City faces suit over beach contract

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Point Break was set to run RV operation, wants agreement back

WILDWOOD- Point Break, the management company hired last summer to oversee R.V. parking on the beach, has filed a lawsuit against the city for voiding its concessionaire’s agreement, according to the complaint.

Michael McDonald, who the complaint claims is a majority owner of Point Break, filed the complaint in Cape May County Superior Court Nov. 2, 2012.

The complaint claims that the Beach Concessionaire’s Agreement included opportunities for the establishment of beach concerts and activities, operating a recreational vehicle parking lot, as well as other concessions geared toward the tourist industry. However, it argues that the city created hardships for Point Break by delaying to get permits that would allow the group to operate as the beach concessionaire. 

It also claims that the city simultaneously began contracting with Eastern Exchange; the group originally awarded the 50-year lease of the Monster Truck Building and beach property, before that ordinance was rescinded. The complaint claims that this contract with Eastern Exchange was “inappropriate” because it granted Eastern Exchange the right to hold perform the same activities that Point Break was granted exclusive rights to perform, such as organizing beach concerts and festivals.

Point Break was denied access to documents regarding the Monster Truck Lease and was prevented from bidding on the lease, the complaint alleges. Also, it claims that the bid was never advertised on the city’s website, unlike other bid opportunities.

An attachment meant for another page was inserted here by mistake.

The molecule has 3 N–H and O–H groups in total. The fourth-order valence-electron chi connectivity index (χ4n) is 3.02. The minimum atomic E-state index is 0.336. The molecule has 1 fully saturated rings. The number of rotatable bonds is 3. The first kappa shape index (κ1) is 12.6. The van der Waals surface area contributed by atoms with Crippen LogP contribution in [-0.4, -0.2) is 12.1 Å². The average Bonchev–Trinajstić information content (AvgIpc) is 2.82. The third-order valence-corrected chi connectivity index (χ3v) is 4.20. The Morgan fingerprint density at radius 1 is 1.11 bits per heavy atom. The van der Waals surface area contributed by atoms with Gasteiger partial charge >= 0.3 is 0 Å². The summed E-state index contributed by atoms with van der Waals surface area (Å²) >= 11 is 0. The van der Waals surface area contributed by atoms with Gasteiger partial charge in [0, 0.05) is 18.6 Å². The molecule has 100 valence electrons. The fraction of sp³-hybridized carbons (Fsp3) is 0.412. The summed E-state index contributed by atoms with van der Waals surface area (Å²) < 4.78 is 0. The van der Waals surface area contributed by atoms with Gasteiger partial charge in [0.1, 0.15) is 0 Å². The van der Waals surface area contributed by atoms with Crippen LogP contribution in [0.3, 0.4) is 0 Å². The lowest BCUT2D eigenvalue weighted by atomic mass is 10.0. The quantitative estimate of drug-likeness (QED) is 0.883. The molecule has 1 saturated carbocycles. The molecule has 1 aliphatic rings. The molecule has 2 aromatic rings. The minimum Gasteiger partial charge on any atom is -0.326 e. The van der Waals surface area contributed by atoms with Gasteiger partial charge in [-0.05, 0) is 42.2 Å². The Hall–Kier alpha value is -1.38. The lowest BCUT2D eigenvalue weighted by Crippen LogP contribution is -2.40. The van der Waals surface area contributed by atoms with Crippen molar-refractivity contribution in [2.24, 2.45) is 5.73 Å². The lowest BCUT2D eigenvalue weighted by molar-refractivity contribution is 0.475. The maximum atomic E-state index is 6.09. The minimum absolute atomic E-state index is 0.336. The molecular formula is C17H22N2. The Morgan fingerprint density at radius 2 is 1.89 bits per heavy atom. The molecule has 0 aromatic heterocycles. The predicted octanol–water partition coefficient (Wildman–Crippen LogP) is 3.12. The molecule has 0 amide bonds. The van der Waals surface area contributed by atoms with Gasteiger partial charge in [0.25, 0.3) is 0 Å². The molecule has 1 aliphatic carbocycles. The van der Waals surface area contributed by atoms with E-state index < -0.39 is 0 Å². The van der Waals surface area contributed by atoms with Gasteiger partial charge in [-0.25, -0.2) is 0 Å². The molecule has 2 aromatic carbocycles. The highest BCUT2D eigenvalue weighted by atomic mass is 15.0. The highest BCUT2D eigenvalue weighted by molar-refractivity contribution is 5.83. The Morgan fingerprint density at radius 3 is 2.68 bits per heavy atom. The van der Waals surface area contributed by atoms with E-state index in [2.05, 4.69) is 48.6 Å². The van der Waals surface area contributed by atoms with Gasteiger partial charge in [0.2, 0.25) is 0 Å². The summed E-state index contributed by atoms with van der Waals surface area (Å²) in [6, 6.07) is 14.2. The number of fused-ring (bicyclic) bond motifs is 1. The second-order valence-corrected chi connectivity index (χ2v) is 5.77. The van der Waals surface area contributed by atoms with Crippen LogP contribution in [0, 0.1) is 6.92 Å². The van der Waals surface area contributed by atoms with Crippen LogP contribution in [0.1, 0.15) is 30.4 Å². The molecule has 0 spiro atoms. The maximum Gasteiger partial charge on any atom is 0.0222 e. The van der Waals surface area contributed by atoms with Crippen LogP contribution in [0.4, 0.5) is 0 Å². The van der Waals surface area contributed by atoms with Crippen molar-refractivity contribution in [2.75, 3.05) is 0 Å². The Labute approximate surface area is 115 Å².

The complaint names Defendant “John Does 1-10” as individual elected or appointed officials of the city “who failed to perform their duties to permit the effective and efficient operation of the Beach Concessionaire’s Agreement” awarded to Point Break. Defendants “John Does 11-20” are individuals not directly elected, appointed, or employed by Wildwood, but “who may have assisted the city in undermining the intent of the Concessionaire’s Agreement with Defendants or who may have entered into similar, conflicting, or interfering contracts or leases with the city for the same or similar business opportunities.”

According to the complaint, the city was delayed in obtaining a Coastal Area Facilities Act permit from the New Jersey Department of Environmental Protection to permit Point Break to begin the contractual activities related to the beach plan. The city did not relay to Point Break that the permit had ever been obtained, the complaint claims, which “legally constrained” Point Break “from performing obligations under the Concessionaire’s Agreement.”

The city was also obligated to obtain a license from the Division of Alcoholic Beverage Control for selling alcoholic beverages as part of the concessionaire’s agreement, the complaint claims. However, the complaint alleges that the city was denied this license and never told Point Break of the denial.

Point Break is seeking for their contract as the city’s beach concessionaire to be renewed in full and the city to cover their legal fees.

The complaint claims that McDonald was also denied documents by the city, such as legal papers and court documents regarding the lease litigation of the Boardwalk Monster Truck Building. According to the complaint, the city told McDonald that “no documents exist to fulfill this request.”

However, such documents, as the complaint points out, were obtained by the Wildwood Leader in October. However, the Leader did not obtain the documents through the city.

According to Mayor Ernie Troiano Jr. the city is not at liberty to discuss the suit as of yet. He did, however, confirm that his wife’s cousin, Jamie Peterson, who is also CEO of Point Break, is involved in the suit.

He said that as of yet, the city has not filed a response to the suit.


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